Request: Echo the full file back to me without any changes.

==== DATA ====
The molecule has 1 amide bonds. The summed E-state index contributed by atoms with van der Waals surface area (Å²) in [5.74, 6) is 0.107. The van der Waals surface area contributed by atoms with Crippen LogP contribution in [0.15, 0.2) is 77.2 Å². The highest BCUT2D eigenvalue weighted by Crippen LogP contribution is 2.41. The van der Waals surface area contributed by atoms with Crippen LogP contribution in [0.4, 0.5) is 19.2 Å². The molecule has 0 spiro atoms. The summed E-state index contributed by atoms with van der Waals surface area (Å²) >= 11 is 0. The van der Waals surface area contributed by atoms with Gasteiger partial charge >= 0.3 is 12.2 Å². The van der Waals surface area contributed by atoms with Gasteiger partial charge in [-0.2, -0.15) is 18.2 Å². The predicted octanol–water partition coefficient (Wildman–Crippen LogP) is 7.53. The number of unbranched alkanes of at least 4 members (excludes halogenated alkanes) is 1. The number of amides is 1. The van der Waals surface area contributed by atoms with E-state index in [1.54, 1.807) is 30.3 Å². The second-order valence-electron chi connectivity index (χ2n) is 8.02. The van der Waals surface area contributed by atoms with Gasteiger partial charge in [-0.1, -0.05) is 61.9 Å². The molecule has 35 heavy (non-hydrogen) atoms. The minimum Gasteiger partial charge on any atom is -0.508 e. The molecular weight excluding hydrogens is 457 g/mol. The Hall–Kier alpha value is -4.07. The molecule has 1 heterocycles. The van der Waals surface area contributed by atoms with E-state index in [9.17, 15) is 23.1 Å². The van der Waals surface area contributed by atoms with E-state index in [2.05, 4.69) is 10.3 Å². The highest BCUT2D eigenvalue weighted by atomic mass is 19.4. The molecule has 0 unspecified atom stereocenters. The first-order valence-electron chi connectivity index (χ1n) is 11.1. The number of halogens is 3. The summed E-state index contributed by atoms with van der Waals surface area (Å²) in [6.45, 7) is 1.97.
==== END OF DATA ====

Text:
The molecule has 1 amide bonds. The summed E-state index contributed by atoms with van der Waals surface area (Å²) in [5.74, 6) is 0.107. The van der Waals surface area contributed by atoms with Crippen LogP contribution in [0.15, 0.2) is 77.2 Å². The highest BCUT2D eigenvalue weighted by Crippen LogP contribution is 2.41. The van der Waals surface area contributed by atoms with Crippen LogP contribution in [0.4, 0.5) is 19.2 Å². The molecule has 0 spiro atoms. The summed E-state index contributed by atoms with van der Waals surface area (Å²) >= 11 is 0. The van der Waals surface area contributed by atoms with Gasteiger partial charge >= 0.3 is 12.2 Å². The van der Waals surface area contributed by atoms with Gasteiger partial charge in [-0.2, -0.15) is 18.2 Å². The predicted octanol–water partition coefficient (Wildman–Crippen LogP) is 7.53. The number of unbranched alkanes of at least 4 members (excludes halogenated alkanes) is 1. The number of amides is 1. The van der Waals surface area contributed by atoms with E-state index in [1.54, 1.807) is 30.3 Å². The second-order valence-electron chi connectivity index (χ2n) is 8.02. The van der Waals surface area contributed by atoms with Gasteiger partial charge in [-0.1, -0.05) is 61.9 Å². The molecule has 35 heavy (non-hydrogen) atoms. The minimum Gasteiger partial charge on any atom is -0.508 e. The molecular weight excluding hydrogens is 457 g/mol. The Hall–Kier alpha value is -4.07. The molecule has 1 heterocycles. The van der Waals surface area contributed by atoms with E-state index in [9.17, 15) is 23.1 Å². The van der Waals surface area contributed by atoms with E-state index in [2.05, 4.69) is 10.3 Å². The highest BCUT2D eigenvalue weighted by atomic mass is 19.4. The molecule has 0 unspecified atom stereocenters. The first-order valence-electron chi connectivity index (χ1n) is 11.1. The number of halogens is 3. The summed E-state index contributed by atoms with van der Waals surface area (Å²) in [6.45, 7) is 1.97.